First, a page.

Having just returned from Mull, Dad obviously had the taste for being away, and promptly booked a week down in Minehead, a favourite location of his (and Mum's). Getting time off so soon after Mull wasn't going to be easy, so I settled for a plan of a night (Sat) down there on the first weekend, and maybe, if possible, a return trip later in the week.
To make the most of it, I set off early on the Saturday to beat the traffic and also give myself a fighting chance of seeing a spotted crake which had been providing amazing views at a new site (for me), RSPB Greylake. Not far from Shapwick Heath, so finding it wasn't too hard, though I did use the old SatNav.
Walking from my car, I asked a local birder if it was still around and was relieved to hear positive comments, and within 5 mins, I was rounding the corner on the boardwalk, to the small drained lagoon, in which the bird was feeding.
I foolishly asked where it was, scanning the far reeds, only for someone to point down in front of me! It was too close to focus on! Thankfully it backed off, and I bagged a few shots.
I have seen one before at Upton Warren, but not this close.
It wasn't bothered at all with the people milling round, chatting and the machine-gun shutters. It'd pop out of cover, grab some sort of food, and then scuttle off again. The morning light wasn't great, and backlit the crake, but I managed to recover them for decent results.
It eventually vanished into the reeds, not to be seen again until dusk. I had left well before then, after chatting to Carl (made a change from me nearly treading on him). I headed back to Shapwick Heath, one of my favourite reserves.
Again, I spoke to a birder who was leaving, and he mentioned that he'd seen bearded tits. I didn't realise they had them there, and was very pleased to see a few small flocks of them floating between reed beds. Sadly never close enough for shots, they provided a moment to savour, and an excuse to plonk down my gear for a rest!
The locally bred great white egrets stayed distant too, though a bittern kindly went for a circular flight.
Good to see, after they failed to show up locally this past winter.
With not much else coming close, I headed back to the car and trundled over to Minehead to meet up with Dad. I had heard about an osprey on the way there, but I have plenty of shots of them (even though I was missing one locally!!), so decided not to bother.
A quick chat with Dad, and I zipped off up North Hill, which is another favourite location, and where I spent hours chasing Dartford warblers years back.
No warblers that I could see, though I did see a group of stonechats, which is always good.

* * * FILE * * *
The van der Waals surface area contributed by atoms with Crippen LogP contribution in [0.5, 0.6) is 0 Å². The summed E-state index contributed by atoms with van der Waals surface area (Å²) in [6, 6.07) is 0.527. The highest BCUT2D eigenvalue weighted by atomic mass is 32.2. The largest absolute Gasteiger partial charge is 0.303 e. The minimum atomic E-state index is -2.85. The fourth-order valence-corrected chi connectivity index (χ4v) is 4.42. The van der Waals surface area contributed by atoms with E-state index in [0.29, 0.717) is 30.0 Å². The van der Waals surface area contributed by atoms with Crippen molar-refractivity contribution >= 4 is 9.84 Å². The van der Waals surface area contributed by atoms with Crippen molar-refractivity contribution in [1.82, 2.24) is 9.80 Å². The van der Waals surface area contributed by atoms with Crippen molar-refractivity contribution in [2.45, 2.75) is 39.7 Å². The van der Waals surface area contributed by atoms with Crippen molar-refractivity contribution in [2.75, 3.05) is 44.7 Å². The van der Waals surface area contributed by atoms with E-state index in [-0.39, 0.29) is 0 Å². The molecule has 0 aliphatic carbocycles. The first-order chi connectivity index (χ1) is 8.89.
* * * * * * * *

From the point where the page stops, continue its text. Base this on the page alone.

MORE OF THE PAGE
And I saw (and heard) small flocks of crossbills, though couldn't get close. Unlike the ponies which were grazing up there - they were easy to get shots of. Not that I'm overly interested in them...
That was it for the day and I spent the rest of it examining the bottom of pint glasses, through Cornish and Somerset ales. Very nice!
Sunday morning, and I dragged Dad up North Hill. Again, we found stonechats though this time nearer Hurlstone Point. Such a lovely spot, and while we sat there, a mass of ravens gathered over the headland - must have been close to 50 odd. Cronking away, spiralling down, chasing each other. Was quite a spectacle.
Dunster Beach is another great spot for photography, though also a favourite for dog emptiers. We saw a few wheatears around, but quite large flocks of linnets were milling around the edges of the beach, feeding on the seed from the wildflowers and shrubs growing in the sand. Mostly they kept away, but odd ones seemed to break from the crowds, and provided photo opportunities.
I also saw a vibrantly coloured male around, but could only manage record shots of him. Dad got him close up, later in the week, the jammy so and so.
And so it was time to head home. A short break but I was determined to come back.
I did. Booked the Friday off, and headed down on Thursday afternoon. Joined Dad for an afternoon pint, and then hit the pubs once more, for some more ales!
The next day, we shot down to Dunster Beach once again, paid the parking fees and set off looking for what Dad had seen during the week. He'd seen masses of linnets, wheatears and even a dipper! We tried for the latter first, but no sign of it. Wheatears though - they were everywhere...
And coming close too - right up to us, when we stood still. Great little birds.
A wander along the beach provided more chances with linnets, though the males had vanished. Hey ho.
There were also plenty of pipits around, both rock and meadow varieties. And yet more wheatears... and who can refuse a photo of them?
Back to the end by the stream / outflow, and I wandered down to the beach now the tide had gone out. It is a man made channel, but the end is sort of stepped, and allowed me to stand beside it, with the water at eye-level to me, and hence get shots of the wagtails feeding on it, from the sort of angle, you'd normally need a wetsuit to get.
And most pleasing, there were grey wagtails present too.
Such vibrant birds, often overlooked (by me) as they live in the same habitat as dippers.
Sadly the dipper failed to show up, so guess what? I took yet more shots of wheatears. Masses of shots of them!
We headed up North Hill for the end of the afternoon, hoping to catch up with some DWs, but despite having 3 of them flitting between gorse bushes near us, they never broke cover long enough for a shot, and I consoled myself with more shots of stonechats.
After a quieter night on the pop, I was out early and after discovering the spotted crake had left, I tried Shapwick again, but aside from a half decent view of one of the great white egrets, nothing else showed or came close, and I headed home again.
Somerset is always a pleasure to visit and while I tend to visit in Spring, it reminded me that it has plenty to offer at this time of year too.